It first matters what country is involved, because the specifics of copyright law differ in terms of how research use is treated. Copying for research purposes is generally treated favorably, but there is no blanket "if it's research it's okay" exception. In the US, you would be relying on the concept of "fair use", a defense where the court decides if things balance out in your favor. The problem is that fair use operates in terms of "balancing" plus a tie-breaker "transformativeness" criterion, and it is difficult to compute the outcome in advance. Therefore, you would need to hire an attorney that specializes in copyright law, to do an analysis of your legal risk based on all of the details of your plan.
Let us suppose that you are writing a doctoral dissertation in an area of arts and humanities on an artsy aspect of music in Doom 2. You collect AV data playing the game, then perform some kind of analysis, where you might e.g transcribe a handful of samples and include a few screen shots of the video. You do not post the raw data anywhere. This is most likely to pass the fair use test. Your copying is highly transformative (turns compute code into musical transcriptions and prose description of the tunes). Your dissertation has no (negative) effect on the market for the product, and it is for a non-profit educational purpose. Since you are copying the automatic output of a computer program, it is not clear how much is actually protected, but we can say that the drawing of the pink things is protected, but the specific configuration of pink and green things is not, that is a non-creative automatic calculation. To assess the "substantiality" of the copying, you would have to engage in a nuanced analysis of what things in the game are human-created, and what things are algorithmic responses.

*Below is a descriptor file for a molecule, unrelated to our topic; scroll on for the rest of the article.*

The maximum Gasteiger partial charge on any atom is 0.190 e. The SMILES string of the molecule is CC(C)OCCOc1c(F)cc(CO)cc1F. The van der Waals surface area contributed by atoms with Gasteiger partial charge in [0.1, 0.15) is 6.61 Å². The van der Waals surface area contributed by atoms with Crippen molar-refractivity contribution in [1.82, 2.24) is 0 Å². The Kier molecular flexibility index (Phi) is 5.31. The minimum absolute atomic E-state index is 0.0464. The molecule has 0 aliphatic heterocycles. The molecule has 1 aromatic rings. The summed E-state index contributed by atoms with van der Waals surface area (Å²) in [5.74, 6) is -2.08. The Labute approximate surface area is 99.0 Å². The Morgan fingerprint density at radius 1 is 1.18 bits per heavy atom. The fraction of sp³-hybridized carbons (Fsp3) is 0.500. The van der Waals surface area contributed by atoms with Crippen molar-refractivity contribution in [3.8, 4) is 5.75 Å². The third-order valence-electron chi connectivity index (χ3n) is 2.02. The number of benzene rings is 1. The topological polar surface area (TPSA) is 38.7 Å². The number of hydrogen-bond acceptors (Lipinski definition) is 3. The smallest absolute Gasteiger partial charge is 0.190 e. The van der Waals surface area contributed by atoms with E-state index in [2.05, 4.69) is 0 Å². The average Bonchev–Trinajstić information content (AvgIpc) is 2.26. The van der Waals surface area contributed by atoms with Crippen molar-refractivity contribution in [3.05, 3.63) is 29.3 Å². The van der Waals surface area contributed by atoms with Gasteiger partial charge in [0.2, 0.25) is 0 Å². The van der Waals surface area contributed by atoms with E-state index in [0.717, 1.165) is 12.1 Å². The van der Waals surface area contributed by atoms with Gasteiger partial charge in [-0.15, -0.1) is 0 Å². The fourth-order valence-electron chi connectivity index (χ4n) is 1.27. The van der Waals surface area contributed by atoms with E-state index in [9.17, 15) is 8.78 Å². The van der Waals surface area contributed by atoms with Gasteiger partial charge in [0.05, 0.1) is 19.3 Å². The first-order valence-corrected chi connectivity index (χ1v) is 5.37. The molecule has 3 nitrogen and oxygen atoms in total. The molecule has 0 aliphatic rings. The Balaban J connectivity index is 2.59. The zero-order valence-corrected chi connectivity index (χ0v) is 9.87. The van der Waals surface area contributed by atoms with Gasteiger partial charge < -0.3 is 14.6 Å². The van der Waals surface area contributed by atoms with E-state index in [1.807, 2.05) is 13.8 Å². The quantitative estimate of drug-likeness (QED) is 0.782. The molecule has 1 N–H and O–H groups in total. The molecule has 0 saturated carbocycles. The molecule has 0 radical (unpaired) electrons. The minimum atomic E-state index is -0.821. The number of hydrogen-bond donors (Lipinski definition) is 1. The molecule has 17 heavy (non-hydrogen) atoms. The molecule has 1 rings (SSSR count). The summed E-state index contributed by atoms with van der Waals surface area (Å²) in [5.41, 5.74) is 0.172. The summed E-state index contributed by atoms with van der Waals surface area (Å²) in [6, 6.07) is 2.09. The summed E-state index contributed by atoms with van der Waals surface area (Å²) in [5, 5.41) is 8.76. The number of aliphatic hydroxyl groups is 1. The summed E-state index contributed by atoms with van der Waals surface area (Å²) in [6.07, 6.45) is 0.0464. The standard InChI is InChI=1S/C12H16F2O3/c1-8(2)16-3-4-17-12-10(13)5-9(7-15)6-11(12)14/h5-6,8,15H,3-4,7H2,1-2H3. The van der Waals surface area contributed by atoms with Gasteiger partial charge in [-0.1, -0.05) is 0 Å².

There is a separate question you might want to consider regarding contractual commitments, depending on whether you are doing this as independent research, as an employee of some business, or a student or staff member at an educational institution. E.g. they may require you to obtain permission, and refuse to accept your work if you don't comply. But make that a separate question.